Halton Council has defended its decision to agree a deal with a bailiff company to sponsor a council-owned sports stadium.

The deal for the sponsorship of Halton Stadium, the home of Widnes Vikings, revealed by the Local Democracy Reporting Service last week, has already seen one councillor resign from the local authority’s executive board in protest and several other councillors are understood to be uneasy about the agreement.

The baillif firm DCBL – known for appearing in a Channel 5 television show – are the new sponsors of the stadium.

In a brief statement, a council spokesperson said: “We have been looking for a new sponsor for some time since the last contract ended and this will provide income for the stadium which is a valuable facility for the local community.

“DCBL are a local firm who want to invest in the area.”

Halton Stadium, home of the Widnes Vikings, has been without a sponsor since 2017 when the last deal with Select Security came to an end.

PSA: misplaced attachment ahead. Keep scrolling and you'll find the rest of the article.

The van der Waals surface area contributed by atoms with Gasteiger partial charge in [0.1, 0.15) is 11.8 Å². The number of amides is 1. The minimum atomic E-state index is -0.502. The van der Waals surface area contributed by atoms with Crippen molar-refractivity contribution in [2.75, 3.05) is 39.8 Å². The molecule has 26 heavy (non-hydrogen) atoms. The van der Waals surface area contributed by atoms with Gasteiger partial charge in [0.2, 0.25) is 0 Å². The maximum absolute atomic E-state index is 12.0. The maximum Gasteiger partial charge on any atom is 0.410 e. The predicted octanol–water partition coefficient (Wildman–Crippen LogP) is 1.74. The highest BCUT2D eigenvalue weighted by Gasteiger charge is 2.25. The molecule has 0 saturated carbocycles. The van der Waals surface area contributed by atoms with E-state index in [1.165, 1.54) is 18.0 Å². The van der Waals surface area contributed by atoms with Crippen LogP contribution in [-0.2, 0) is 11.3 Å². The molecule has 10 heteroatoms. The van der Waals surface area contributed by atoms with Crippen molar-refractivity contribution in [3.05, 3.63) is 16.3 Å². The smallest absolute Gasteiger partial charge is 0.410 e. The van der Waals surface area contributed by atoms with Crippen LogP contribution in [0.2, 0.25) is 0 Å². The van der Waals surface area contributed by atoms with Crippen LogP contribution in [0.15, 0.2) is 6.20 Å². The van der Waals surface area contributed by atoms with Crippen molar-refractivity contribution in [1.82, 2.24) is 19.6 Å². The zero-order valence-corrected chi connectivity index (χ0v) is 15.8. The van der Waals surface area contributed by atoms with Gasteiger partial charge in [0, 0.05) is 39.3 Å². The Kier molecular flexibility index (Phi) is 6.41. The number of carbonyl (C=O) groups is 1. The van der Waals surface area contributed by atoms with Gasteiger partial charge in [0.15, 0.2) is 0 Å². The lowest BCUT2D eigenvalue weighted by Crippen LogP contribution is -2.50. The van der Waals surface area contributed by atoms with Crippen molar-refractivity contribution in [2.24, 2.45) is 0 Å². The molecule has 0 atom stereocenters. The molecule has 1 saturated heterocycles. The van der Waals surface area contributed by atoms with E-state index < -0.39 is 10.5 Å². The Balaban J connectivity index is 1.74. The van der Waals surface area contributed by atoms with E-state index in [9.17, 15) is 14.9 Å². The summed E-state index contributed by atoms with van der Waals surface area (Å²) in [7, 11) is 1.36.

The ground has recently struggled to meet its income targets, especially following the Vikings’ relegation from Super League last year.

The value of the DCBL sponsorship deal, which will see the stadium renamed the DCBL Stadium, has not been made public, but it is believed to be a three-year deal.

Last Thursday, Cllr Andrea Wall announced that she had resigned as member without portfolio after learning of the deal.

She said: “I have raised urgent questions about it since I found out over the weekend. I have made it very clear that I am very unhappy with a bailiff sponsoring the stadium, totally disagree with it and want it stopped.

“I have worked for years trying to help people in poverty and if this deal continues, I will continue to call it the Halton or Widnes Stadium and refuse to recognise any new name as a result of this deal.”

Council leader Rob Polhill declined to comment on Cllr Wall’s resignation.

DCBL moved its head office to Runcorn in February 2018 and also sponsored this year’s Halton Business Awards.

The company’s CEO, Gary Robinson, said he thought the deal would be “beneficial” to the borough and stressed that his company had “the most ethical teams in the country”.